A combo picture of some of the chief ministers who are opposing the proposed National Counter Terrorism Centre.
“The Union Government is trying to meddle in the affairs of the States through the NCTC. I will write a letter to Prime Minister Manmohan ...
"Terrorism is a undoubtedly a big threat and challenge before the country and action needs to be taken against it. However, before the Centre takes ...
Creation of such an authority without consultation with state governments was a terrible blow to the spirit of federalism. - Madhya Pradesh chief minister, Shivraj ...
“A directly collaborationist measure by the Centre in an attempt to usurp whatever is left of the states’ authority in matters of governance”. - Punjab ...
"I share the concern of other CMs who have expressed reservations against the attitude of certain ministeries in the government of India acting in a ...
The people of our nation are aware of their democratic and federal rights, which at times have to be underlined by the state governments to ...
“It is difficult for the state government to accept such arbitrary exercise of power by the central government/central agency, which have a bearing on the ...
"If you accept the responsibility of state governments then is it not your (centre's) duty to consult them before forming laws?" - Gujarat chief minister ...
"Considering that 'public order' and 'police' is a state subject under the Constitution of India, this action of the MHA amounts to encroachment on the ...
Making a strong pitch for formation of an anti-terror hub, Prime Minister Manmohan Singh on Saturday said the establishment of NCTC is not a State versus Centre issue but will work as a vehicle of country's combined efforts to curb terrorism.
Stressing that NCTC will supplement the counter-terrorism capabilities of the states and not supplant them, Singh asked the state governments to work with the Centre in dealing with terrorism.
"Terrorism is today one of the most potent threats to our national security. There can be no disagreement on putting an effective counter terrorism regime with efficient mechanism and response systems both at the national level and at the state level," the Prime Minister said in his inaugural speech at a conference of chief ministers called to discuss NCTC.
The meeting was called specially after 12 chief ministers opposed formation of NCTC.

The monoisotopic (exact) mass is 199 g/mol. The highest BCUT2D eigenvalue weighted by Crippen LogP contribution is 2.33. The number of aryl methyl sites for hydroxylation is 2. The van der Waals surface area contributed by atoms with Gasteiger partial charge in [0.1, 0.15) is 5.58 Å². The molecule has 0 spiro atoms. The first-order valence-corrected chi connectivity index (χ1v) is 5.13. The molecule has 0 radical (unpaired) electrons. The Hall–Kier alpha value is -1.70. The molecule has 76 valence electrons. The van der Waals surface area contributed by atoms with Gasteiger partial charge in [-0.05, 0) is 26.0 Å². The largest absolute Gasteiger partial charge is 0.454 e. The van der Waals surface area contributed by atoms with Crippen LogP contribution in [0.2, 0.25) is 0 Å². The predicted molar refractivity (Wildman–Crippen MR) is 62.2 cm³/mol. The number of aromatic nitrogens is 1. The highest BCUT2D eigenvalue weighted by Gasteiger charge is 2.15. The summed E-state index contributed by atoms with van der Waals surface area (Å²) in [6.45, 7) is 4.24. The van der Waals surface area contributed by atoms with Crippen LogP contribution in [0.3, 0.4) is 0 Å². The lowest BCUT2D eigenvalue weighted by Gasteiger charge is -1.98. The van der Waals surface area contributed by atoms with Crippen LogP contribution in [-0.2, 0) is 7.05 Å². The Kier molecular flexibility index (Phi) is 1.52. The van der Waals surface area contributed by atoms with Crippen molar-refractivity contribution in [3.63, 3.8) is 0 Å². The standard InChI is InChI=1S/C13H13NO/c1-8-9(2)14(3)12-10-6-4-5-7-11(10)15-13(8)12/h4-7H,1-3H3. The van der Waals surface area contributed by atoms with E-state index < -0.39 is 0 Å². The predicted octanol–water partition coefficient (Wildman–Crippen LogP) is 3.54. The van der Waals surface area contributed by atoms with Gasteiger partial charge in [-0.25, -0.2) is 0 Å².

Singh said, "Establishment of NCTC is not a state versus Centre issue and the primary purpose behind setting up the NCTC is to coordinate counter-terrorism efforts throughout the country as the Intelligence Bureau has been doing so far.
"The NCTC should be a vehicle of our combined efforts to reach the shared goal of curbing terrorism an eradicating militancy," he said.
Singh said the antecedents of the NCTC derived from the Group of Ministers and the Administrative Reforms Commission, commencing from the lessons learnt in Kargil.
"It is our belief that the NCTC, in its designs and its operation aspects, will supplement the counter-terrorism capabilities of the states and not supplant them," he said.
He also drew attention of chief ministers towards the Standard operating Procedures circulated by Union home ministry and said the draft reflects the details provisions for Centre-State coordination in both the organisational set up of NCTC and in its proposed powers and functions.
"But for the NCTC to function smoothly and effectively, it is important that we have a fairly broad consensus on its powers and functions. We would like the state governments to be with us in this initiative, which we believe would strengthen our counter-terrorism efforts," Singh said, adding the Centre was open to suggestions of chief ministers.
Advocating formation of NCTC at the meeting, the Prime Minister said the NCTC mechanism will give each state agency an ability to see the bigger picture of terrorist threats and thus would enhance their counter terrorism capability and access to resources.